Based on positive results from Phase I trials, a Phase II international multicenter double-blind randomized placebo-controlled trial was conducted.34 One hundred and seven adult patients with advanced-stage HCC who had previously progressed or had demonstrated intolerance to one prior systemic therapy (sorafenib or sunitinib) were randomized in a 2:1 ratio to receive tivantinib or placebo. The initial dose of tivantinib was 360 mg BID; however, this was later decreased to 240 mg BID due to a higher than expected incidence of grade 3 or higher neutropenia. In total, 38 patients received tivantinib 360 mg BID, 33 patients received tivantinib 240 mg BID and 36 patients received placebo. The median time to progression (TTP) was significantly longer in the tivantinib group (1.6 months [95% CI: 1.4–2.8]) compared to that in the placebo group (1.4 months [95% CI: 1.4–1.5]), with a hazard ratio (HR) of 0.64, 90% CI 0.43–0.94, p=0.04. The median PFS in the tivantinib group (1.5 months [95% CI: 1.4–2.7]) was longer than that in the placebo group (1.4 months [95% CI: 1.4–1.5]), with this trend approaching significance, HR 0.67, 95% CI: 0.44–1.04, p=0.06. There was no significant difference in overall survival between the two groups. According to the statistical analysis plan, the study participants were also subdivided based on their tumor MET status into high-expression (MET-high) and low-expression (MET-low) subgroups. There were 37 patients with MET-high tumors, 22 of whom received tivantinib (ten patients at 360 mg BID and 12 patients at 240 mg BID), and 40 patients with MET-low tumors, 27 of whom received tivantinib (13 patients at 360 mg BID and 14 patients at 240 mg BID). Patients who had MET-high tumors and received tivantinib had a longer median TTP (2.7 months vs. 1.4 months [HR 0.43, 95% CI: 0.19–0.97, p=0.03]), a longer median PFS (2.2 months vs. 1.4 months [HR 0.45, 95% CI: 0.21–0.95, p=0.02]) and a longer median overall survival (7.2 months vs. 3.8 months [HR 0.38, 95% CI: 0.18–0.81, p=0.01]) compared to placebo. There was no difference in those with MET-low tumors who received tivantinib and those who received placebo.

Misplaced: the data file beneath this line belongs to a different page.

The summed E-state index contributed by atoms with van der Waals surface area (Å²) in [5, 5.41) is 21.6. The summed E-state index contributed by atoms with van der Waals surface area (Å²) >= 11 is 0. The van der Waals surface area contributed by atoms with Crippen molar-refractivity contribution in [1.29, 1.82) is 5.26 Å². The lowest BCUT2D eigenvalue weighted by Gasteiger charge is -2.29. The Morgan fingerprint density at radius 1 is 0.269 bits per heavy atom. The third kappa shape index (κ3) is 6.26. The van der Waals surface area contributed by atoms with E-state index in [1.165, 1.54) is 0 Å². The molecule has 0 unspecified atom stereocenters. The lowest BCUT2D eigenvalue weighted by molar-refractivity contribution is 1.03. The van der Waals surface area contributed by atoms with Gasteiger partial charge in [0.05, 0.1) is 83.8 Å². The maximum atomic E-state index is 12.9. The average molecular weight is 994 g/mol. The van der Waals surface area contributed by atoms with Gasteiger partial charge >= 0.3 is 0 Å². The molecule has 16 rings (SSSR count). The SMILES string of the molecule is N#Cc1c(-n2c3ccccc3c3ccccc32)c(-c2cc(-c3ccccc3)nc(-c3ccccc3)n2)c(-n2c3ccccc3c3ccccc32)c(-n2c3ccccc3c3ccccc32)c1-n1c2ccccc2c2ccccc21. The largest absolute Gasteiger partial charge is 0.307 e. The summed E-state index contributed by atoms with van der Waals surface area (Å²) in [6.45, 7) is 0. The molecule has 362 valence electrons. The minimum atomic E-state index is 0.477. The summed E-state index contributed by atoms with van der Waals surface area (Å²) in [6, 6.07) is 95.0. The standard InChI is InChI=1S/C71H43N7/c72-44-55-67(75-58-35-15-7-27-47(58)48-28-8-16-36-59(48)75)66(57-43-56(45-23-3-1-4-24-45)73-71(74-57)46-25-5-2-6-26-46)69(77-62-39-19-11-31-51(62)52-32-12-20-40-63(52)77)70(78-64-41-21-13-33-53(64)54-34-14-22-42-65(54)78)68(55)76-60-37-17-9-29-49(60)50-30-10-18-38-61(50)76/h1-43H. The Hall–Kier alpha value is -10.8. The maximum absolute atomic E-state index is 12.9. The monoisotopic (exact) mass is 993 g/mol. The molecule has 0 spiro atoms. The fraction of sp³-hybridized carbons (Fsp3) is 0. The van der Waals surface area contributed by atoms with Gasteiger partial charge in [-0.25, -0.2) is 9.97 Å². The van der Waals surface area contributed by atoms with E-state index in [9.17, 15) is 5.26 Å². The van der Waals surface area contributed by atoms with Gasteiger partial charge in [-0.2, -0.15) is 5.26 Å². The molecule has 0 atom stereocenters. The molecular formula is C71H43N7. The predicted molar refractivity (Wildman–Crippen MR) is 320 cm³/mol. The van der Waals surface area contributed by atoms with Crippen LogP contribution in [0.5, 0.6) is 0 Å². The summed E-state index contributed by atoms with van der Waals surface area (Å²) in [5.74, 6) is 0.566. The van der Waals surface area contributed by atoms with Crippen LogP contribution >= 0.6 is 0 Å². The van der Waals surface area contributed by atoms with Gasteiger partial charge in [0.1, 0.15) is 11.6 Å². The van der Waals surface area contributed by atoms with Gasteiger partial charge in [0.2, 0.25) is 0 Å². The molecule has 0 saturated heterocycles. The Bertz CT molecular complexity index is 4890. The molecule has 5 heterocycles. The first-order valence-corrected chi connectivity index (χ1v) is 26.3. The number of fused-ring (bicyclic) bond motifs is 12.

Based on the significant benefits seen in the MET-high group in the above-mentioned Phase II study, two Phase III trials have been initiated to further evaluate the benefit of tivantinib in patients with MET-high HCC tumors. The METIV-HCC trial (NCT01755767) is a large international randomized double-blind, placebo-controlled trial comparing tivantinib 120 mg BID to placebo in patients with MET-high HCC tumors who have failed or progressed with sorafenib.49 The primary end point is overall survival, and secondary end points are PFS and safety. This study has enrolled over 300 participants. A planned interim analysis was recently completed, and the study will continue to the final analysis as recommended by the data monitoring committee.50 The JET-HCC trial (NCT02029157) is a randomized, double-blind, placebo-controlled trial being conducted in Japan to evaluate the effect of tivantinib at 120 mg BID on MET-high HCC in patients previously treated with one prior course of sorafenib therapy. The primary end point of this study is PFS, and the secondary end point is overall survival. The study is currently recruiting patients, with a goal of 160 patients. The estimated study completion date is December 2016.